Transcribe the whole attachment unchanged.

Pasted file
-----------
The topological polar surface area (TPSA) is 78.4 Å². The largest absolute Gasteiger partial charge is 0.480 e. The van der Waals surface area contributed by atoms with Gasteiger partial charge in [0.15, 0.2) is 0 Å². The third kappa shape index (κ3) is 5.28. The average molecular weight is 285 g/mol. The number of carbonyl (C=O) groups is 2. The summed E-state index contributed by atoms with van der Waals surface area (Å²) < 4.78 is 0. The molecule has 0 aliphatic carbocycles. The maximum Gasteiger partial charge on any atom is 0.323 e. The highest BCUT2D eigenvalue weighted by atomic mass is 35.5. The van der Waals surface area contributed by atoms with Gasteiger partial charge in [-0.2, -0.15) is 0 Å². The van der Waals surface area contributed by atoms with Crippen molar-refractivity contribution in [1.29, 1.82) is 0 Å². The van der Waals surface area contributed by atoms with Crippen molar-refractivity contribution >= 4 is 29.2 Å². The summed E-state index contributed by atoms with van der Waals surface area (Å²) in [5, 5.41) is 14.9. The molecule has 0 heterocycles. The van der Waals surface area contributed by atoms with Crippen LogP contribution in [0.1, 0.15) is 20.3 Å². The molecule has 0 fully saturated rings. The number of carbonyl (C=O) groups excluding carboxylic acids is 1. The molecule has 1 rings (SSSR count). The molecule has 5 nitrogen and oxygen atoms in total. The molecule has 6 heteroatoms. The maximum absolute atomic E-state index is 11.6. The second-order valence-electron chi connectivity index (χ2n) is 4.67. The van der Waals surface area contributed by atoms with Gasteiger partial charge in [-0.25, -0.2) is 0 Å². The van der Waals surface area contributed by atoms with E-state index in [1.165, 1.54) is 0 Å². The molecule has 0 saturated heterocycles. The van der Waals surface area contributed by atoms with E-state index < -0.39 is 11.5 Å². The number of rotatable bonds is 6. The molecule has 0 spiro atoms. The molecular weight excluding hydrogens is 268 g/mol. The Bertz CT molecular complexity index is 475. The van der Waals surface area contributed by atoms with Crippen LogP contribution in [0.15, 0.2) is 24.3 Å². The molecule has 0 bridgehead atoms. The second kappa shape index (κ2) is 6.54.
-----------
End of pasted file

The topological polar surface area (TPSA) is 78.4 Å². The largest absolute Gasteiger partial charge is 0.480 e. The van der Waals surface area contributed by atoms with Gasteiger partial charge in [0.15, 0.2) is 0 Å². The third kappa shape index (κ3) is 5.28. The average molecular weight is 285 g/mol. The number of carbonyl (C=O) groups is 2. The summed E-state index contributed by atoms with van der Waals surface area (Å²) < 4.78 is 0. The molecule has 0 aliphatic carbocycles. The maximum Gasteiger partial charge on any atom is 0.323 e. The highest BCUT2D eigenvalue weighted by atomic mass is 35.5. The van der Waals surface area contributed by atoms with Gasteiger partial charge in [-0.2, -0.15) is 0 Å². The van der Waals surface area contributed by atoms with Crippen molar-refractivity contribution in [1.29, 1.82) is 0 Å². The van der Waals surface area contributed by atoms with Crippen molar-refractivity contribution >= 4 is 29.2 Å². The summed E-state index contributed by atoms with van der Waals surface area (Å²) in [5, 5.41) is 14.9. The molecule has 0 heterocycles. The van der Waals surface area contributed by atoms with Crippen LogP contribution in [0.1, 0.15) is 20.3 Å². The molecule has 0 fully saturated rings. The number of carbonyl (C=O) groups excluding carboxylic acids is 1. The molecule has 1 rings (SSSR count). The molecule has 5 nitrogen and oxygen atoms in total. The molecule has 6 heteroatoms. The maximum absolute atomic E-state index is 11.6. The second-order valence-electron chi connectivity index (χ2n) is 4.67. The van der Waals surface area contributed by atoms with Gasteiger partial charge in [-0.25, -0.2) is 0 Å². The van der Waals surface area contributed by atoms with E-state index in [1.165, 1.54) is 0 Å². The molecule has 0 saturated heterocycles. The van der Waals surface area contributed by atoms with E-state index < -0.39 is 11.5 Å². The number of rotatable bonds is 6. The molecule has 0 spiro atoms. The molecular weight excluding hydrogens is 268 g/mol. The Bertz CT molecular complexity index is 475. The van der Waals surface area contributed by atoms with Crippen LogP contribution in [0.15, 0.2) is 24.3 Å². The molecule has 0 bridgehead atoms. The second kappa shape index (κ2) is 6.54.